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Digital Subscriptions > Classic Pop > Jun 2019 - Album Exclusive: Prince Originals > IS THIS REALLY GOODBYE?

IS THIS REALLY GOODBYE?

THE B - 52S’N EW SHOWS ARE APPARENT LY PART OF THEIR “EUROPEAN FAREWEL L TOUR”. COUL D THI S B E THE LAST WE’L L SEE OF THE SUBVERSIVE GANG BEHIND ROCK LOBSTER, LOVE SHACK, ROAM AND SO MANY OTHER EXTRAVAGANT PART Y STARTERS? HOW WER E THEY ABL E TO SUBVERT MAINSTREAM AMERICA SO SUCCESSFUL LY? AND HAVE THEY FORGIVEN GERMAN AUD I ENCES FOR THEI R FIRST EXPERI ENCE THERE? CLASSI C POP GOES ROAMING WI T H THE BAND ONE LAST T IME.

Long before The B-52s formed, they were already staples of the alternative scene in Athens, Georgia. The city would later be a home for fellow outsiders like R.E.M. and, in 1971, teenagers Keith Strickland and Ricky Wilson attended a party thrown by Jeremy Ayers. A part of Andy Warhol’s scene where he was known as Sylva Thinn, Jeremy provided support for generations of fellow local artists until his death three years ago. He also knew how to throw a great party.

“Jeremy covered the walls of one room with black plastic and filled the floors with popcorn,”recalls guitarist Keith. “Captain Beefheart’s Trout Mask Replica was on the stereo. Several people took off their clothes, covered their bodies with Wesson oil and rolled around in the popcorn.”Another artist, James Herbert, filmed the whole evening.

“I’m not sure if any footage of the party exists,”admits Keith, adding, “Years later, Jeremy wrote the lyrics to our song 52 Girls.”

It’s that kind of abandoned spirit that’s been writ large in The B-52s for over 40 years. As much as Love Shack is now a wedding party staple, when they first emerged The B-52s were like nothing else around. Poppier than anyone except Blondie from the New Wave scene, their ethos was infused with the surrealism of experimental art-rock.

Fred Schneider was equal parts beat poet and ringmaster, with Kate Pierson and Cindy Wilson even more anarchic. Sporting wigs of the beehive hairdo the band were named after, Kate and Cindy’s raucous harmonies distilled their punk spirit into perfect dayglo pop songs. Debut singles don’t get much better than Rock Lobster, especially when paired with the Ayers co-write 52 Girls on the B-side. “We were Motown all the way,”enthuses Cindy. She and her older brother Ricky, the original B-52s guitarist, had been childhood Beatle nuts – Ricky so much so that “everyone called him George. Ricky became George for a whole year, while I was pretending I was singing along to Dusty Springfi eld.”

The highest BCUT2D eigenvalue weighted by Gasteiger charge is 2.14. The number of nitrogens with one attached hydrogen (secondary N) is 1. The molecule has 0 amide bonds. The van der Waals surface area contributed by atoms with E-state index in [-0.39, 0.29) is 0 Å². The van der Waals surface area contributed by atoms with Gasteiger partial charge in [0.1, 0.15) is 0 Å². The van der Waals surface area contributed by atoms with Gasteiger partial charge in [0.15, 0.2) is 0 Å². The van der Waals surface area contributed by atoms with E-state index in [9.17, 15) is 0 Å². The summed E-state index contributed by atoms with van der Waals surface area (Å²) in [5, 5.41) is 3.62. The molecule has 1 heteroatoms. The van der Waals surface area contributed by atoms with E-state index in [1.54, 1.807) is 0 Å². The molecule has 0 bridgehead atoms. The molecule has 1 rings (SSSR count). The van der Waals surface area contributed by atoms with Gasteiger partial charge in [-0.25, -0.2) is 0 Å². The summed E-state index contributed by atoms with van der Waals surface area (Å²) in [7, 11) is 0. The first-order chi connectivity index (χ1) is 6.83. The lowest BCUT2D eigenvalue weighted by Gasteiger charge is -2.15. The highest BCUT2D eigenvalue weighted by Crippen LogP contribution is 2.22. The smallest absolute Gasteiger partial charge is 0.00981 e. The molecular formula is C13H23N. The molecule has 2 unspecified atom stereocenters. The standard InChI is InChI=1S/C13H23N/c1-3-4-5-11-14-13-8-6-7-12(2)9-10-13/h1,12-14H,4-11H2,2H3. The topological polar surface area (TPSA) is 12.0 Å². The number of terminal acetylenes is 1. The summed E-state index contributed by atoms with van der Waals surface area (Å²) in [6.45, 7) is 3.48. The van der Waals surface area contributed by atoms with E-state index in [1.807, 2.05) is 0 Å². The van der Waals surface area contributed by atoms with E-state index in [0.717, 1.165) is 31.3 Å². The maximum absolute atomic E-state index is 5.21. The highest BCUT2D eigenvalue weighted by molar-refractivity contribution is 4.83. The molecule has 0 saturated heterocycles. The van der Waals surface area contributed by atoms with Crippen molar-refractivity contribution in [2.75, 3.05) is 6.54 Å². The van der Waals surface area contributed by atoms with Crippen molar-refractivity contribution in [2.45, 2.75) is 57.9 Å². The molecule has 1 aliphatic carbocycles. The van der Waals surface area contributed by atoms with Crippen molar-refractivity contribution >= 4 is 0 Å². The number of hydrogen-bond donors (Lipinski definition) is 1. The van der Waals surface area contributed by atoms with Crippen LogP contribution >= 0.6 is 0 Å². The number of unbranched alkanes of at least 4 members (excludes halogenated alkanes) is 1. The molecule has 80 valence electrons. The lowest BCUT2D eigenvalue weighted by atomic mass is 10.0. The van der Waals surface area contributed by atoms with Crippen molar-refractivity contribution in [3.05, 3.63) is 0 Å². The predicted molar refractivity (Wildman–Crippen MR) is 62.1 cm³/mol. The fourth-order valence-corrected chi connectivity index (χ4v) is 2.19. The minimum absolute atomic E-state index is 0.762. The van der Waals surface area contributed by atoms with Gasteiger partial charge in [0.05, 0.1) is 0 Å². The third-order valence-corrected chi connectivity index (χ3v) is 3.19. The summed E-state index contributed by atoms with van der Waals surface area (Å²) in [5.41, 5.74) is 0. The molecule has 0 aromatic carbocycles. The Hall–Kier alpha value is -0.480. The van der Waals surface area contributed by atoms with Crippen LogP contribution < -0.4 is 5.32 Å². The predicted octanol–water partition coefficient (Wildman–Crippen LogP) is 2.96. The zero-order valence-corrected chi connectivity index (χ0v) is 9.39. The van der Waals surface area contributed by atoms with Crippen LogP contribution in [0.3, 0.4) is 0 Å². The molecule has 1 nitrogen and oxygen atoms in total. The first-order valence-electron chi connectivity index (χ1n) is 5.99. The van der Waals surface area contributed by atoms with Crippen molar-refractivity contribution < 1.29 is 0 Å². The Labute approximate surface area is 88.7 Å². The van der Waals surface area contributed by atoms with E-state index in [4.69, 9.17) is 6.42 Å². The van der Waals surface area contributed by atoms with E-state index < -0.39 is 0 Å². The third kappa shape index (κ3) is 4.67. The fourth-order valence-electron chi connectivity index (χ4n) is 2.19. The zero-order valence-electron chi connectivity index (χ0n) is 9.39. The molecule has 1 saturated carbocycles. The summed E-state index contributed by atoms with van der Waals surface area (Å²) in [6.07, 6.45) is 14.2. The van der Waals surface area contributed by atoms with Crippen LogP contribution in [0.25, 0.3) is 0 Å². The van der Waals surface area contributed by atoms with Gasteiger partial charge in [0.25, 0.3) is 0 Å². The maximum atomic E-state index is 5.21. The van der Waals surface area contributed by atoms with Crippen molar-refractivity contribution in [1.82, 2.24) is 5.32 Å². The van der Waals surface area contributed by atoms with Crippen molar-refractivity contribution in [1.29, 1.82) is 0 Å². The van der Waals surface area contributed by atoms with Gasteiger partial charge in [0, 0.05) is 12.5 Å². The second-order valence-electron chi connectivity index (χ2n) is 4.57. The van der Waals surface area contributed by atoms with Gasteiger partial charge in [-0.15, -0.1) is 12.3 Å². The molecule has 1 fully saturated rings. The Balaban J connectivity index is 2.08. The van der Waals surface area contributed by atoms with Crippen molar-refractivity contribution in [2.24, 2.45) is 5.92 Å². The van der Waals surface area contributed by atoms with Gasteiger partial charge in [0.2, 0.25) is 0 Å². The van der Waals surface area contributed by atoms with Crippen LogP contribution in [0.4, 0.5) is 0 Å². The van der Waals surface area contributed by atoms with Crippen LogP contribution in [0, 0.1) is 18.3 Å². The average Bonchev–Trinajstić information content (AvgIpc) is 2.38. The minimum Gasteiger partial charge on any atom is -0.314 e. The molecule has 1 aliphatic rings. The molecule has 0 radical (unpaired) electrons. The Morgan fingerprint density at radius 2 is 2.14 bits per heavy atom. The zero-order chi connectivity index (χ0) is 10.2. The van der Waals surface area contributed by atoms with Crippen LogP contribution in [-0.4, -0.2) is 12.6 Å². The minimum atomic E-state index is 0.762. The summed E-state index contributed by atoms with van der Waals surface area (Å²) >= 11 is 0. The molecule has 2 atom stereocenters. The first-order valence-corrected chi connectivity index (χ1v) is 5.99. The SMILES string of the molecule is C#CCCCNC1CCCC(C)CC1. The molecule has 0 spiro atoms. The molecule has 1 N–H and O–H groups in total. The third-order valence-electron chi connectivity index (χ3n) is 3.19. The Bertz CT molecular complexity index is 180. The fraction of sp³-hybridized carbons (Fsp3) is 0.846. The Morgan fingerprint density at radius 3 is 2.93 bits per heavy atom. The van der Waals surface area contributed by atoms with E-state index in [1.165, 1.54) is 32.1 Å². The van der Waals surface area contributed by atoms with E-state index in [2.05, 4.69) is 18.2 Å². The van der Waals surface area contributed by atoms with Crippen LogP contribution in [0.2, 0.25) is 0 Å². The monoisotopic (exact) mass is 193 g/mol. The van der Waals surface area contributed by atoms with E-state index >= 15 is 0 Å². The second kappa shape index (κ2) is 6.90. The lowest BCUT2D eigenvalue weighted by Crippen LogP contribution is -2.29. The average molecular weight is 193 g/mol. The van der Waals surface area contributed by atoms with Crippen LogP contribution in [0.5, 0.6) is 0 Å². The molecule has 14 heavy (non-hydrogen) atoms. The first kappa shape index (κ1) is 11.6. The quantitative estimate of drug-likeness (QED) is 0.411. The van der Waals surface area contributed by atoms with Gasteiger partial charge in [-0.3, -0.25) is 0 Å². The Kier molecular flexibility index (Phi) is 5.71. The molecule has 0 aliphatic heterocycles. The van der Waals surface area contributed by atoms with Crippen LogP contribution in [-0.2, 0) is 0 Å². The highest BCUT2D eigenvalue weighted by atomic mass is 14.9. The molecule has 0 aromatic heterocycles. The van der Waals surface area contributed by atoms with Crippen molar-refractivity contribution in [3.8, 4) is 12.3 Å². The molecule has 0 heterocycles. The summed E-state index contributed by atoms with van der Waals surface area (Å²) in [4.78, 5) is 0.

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About Classic Pop

In our latest issue, we take an exclusive behind-the-scenes look at the latest archive release from Prince. Originals gathers together tantalising demos from the iconic songwriter that became hits in the hands of other artists, from The Bangles and Martika to Kenny Rogers. We talk to those who knew Prince best for the inside track on this fascinating new album. So much more than just a founder member of Duran Duran, Stephen Duffy returns with a new Lilac Time album and a reissue of his superb solo LP I Love My Friends. Classic Pop shares a pint with him for an entertaining chat. Elsewhere, we find out if the B52s are serious about hanging up their microphones as they return to the UK for a farewell tour. Is this really the last goodbye from the art-pop party starters? We meet the band to get the definitive answer. In our new album-by-album feature, we take an in-depth look at the recording career of Talk Talk, from reluctant New Romantic poster boys to an outfit that explored the furthest reaches of art-rock. Legendary producer Trevor Horn talks us through his life in vinyl and we catch up with Colin Hay to delve into the troubled history of Men At Work. Our classic album is OMD’s career pinnacle Architecture & Morality and we also look at the 80s British reggae scene including chats with the key players from the era. Our packed new album reviews section includes Prince, Mark Ronson, The Divine Comedy, Hot Chip and more. On the reissues front, we serve up a tasty selection including Depeche Mode, Blancmange, Ian Dury & The Blockheads and a five-star review of Abba. In our live reviews section, we check out gigs by ABC, Wet Wet Wet, Suede, Bananarama and more.